British Columbia Travel Guide
The unofficial BC Travel & Tourism Guide
Stunning water views of the Saanich Inlet and the Strait of Georgia, adjacent islands, and mountains makes this an inspiring community to live in and visit. Spending time ocean kayaking, walking or hiking the local trails, sailing, or beach combing are all daily activities enjoyed year round. The community's recreational centre is also popular for long stay visitors or "snowbirds" who want to participate in educational classes, exercise or gym facilities.
Year round harvests always bring fresh produce to the barn markets and roadside stands, plus a variety of locally grown flowers. The the community is supported by many local plant nurseries. All of North Saanich is encompassed by arbutus trees, wild flowers, douglas fur forests and wildlife; deer, eagles, seals, porpoise, crabs, starfish, the occasional whale, herons, swans, and migrating Canadian geese.
Horse racing enthusiasts will find one of Vancouver Islands few race ways in North Saanich just south of the Swartz Bay Ferry Terminal. Horse stables and horse riding are found in abundance in the area along with occasional polo event and judged riding events at local fairs.
The natural environment has also inspired a great number of artists to live, work and play here. Look for local crafting events held throughout the area, year round. As well as road side "A" signs in blue to indicate studios visitors may see during regular work hours (recommended).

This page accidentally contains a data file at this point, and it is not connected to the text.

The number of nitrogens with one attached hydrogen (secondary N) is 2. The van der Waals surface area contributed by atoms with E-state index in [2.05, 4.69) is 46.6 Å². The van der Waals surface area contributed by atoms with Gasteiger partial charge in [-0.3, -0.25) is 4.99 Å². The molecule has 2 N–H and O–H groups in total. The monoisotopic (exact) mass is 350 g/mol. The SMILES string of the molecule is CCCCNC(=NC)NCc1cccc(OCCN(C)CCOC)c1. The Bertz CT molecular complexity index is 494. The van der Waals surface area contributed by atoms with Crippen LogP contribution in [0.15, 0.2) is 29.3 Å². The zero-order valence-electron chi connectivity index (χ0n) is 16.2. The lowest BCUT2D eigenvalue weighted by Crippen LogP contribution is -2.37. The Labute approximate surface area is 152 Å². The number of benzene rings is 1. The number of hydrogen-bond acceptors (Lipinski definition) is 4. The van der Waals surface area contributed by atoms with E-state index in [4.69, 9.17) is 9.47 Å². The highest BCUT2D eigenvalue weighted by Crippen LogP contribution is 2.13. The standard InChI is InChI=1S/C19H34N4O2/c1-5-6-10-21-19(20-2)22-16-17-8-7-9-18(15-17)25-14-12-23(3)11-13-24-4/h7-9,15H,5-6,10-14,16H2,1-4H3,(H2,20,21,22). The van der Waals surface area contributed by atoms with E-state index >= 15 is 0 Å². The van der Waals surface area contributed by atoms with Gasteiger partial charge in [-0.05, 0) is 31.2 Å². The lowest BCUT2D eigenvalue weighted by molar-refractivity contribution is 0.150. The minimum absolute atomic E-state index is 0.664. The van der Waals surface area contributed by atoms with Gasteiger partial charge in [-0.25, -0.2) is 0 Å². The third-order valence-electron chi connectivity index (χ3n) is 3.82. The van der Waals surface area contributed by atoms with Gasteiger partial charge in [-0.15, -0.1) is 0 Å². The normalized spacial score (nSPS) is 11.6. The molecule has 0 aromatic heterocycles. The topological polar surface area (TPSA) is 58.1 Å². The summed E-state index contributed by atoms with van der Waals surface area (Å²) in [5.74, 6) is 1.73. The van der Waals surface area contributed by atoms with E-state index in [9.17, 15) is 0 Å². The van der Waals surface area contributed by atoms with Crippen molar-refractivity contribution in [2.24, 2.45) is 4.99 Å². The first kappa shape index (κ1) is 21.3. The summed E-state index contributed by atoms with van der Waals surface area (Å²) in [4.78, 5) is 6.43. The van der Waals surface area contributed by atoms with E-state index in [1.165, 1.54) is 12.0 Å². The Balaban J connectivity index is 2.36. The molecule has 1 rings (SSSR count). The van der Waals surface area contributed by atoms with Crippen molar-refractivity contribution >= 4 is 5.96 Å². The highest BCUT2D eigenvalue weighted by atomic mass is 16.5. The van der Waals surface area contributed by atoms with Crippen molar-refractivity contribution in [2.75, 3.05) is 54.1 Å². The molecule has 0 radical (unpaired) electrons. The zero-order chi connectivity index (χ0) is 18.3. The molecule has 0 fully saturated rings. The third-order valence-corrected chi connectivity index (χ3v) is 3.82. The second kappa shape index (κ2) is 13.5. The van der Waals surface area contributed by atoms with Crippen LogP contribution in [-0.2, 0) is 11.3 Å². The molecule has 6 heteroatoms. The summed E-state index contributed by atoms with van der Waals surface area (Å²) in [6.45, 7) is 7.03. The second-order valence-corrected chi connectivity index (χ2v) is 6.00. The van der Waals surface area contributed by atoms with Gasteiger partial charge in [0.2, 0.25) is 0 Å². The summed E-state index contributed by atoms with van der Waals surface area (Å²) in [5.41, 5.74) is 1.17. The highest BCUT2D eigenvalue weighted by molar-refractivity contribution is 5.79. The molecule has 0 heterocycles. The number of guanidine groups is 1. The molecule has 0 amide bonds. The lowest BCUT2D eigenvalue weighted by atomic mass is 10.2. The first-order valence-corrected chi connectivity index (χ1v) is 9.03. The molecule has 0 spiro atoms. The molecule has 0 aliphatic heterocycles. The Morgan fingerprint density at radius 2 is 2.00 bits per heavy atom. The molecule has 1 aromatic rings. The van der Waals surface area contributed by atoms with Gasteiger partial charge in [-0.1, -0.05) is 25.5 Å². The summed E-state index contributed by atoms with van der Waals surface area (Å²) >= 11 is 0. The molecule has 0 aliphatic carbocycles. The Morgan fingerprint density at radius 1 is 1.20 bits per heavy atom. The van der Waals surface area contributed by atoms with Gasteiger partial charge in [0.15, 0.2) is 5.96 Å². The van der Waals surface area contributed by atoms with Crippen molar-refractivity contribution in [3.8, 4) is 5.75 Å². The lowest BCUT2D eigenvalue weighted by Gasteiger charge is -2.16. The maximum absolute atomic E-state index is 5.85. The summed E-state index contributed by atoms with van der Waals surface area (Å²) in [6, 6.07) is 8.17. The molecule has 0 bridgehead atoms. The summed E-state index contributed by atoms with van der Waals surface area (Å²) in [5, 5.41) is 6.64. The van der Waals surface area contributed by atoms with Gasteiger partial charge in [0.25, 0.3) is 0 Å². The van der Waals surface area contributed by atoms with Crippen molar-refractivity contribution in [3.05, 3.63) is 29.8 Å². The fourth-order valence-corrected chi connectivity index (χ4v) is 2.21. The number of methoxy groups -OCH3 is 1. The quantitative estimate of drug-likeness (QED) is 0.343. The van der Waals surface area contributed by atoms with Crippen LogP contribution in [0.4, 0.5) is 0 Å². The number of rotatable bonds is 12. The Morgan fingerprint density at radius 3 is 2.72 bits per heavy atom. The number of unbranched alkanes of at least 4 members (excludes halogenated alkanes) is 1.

Sandown Park Raceway
Panorama Recreation Centre
Horse riding locations: Bluebell Park, Green Park, Readings Park, R.O. Bull Park, Sumac Park, Wain Park, Coles Bay Regional Park, John Dean Provincial Park and Horth Hill Regional Park.
Moses Point Road Beach Access
Mary Winspear Centre at Sanscha
Saanich (North/Central), for thousands of years, was a popular summer hunting and fishing ground on the Peninsula for the First Nations Saanich tribes, which the area is named after. The Coat-of Arms motto for North Saanich, expressed in their language, is loosely translated to mean "the land where it is good to be".
In the early 1800's, Saanich developed into an area for harvesting fruits and vegetables soon after the arrival of British settlers.
Saanich (North/Central)is one of the oldest agricultural settlements in British Columbia.
Summer average 20 degrees Celsius
Winter average 5 degrees Celsius
Shadowed by the back bone of the Malahat's mountainous terrain the peninsula often is warmer in summer and sees a dusting snow in winter when other parts of Greater Victoria are experiencing cool temperatures with rain.
Für weitere Informationen besuchen Sie bitte www.northsaanich.ca/
North Saanich Unterkünfte
North Saanich Things to Do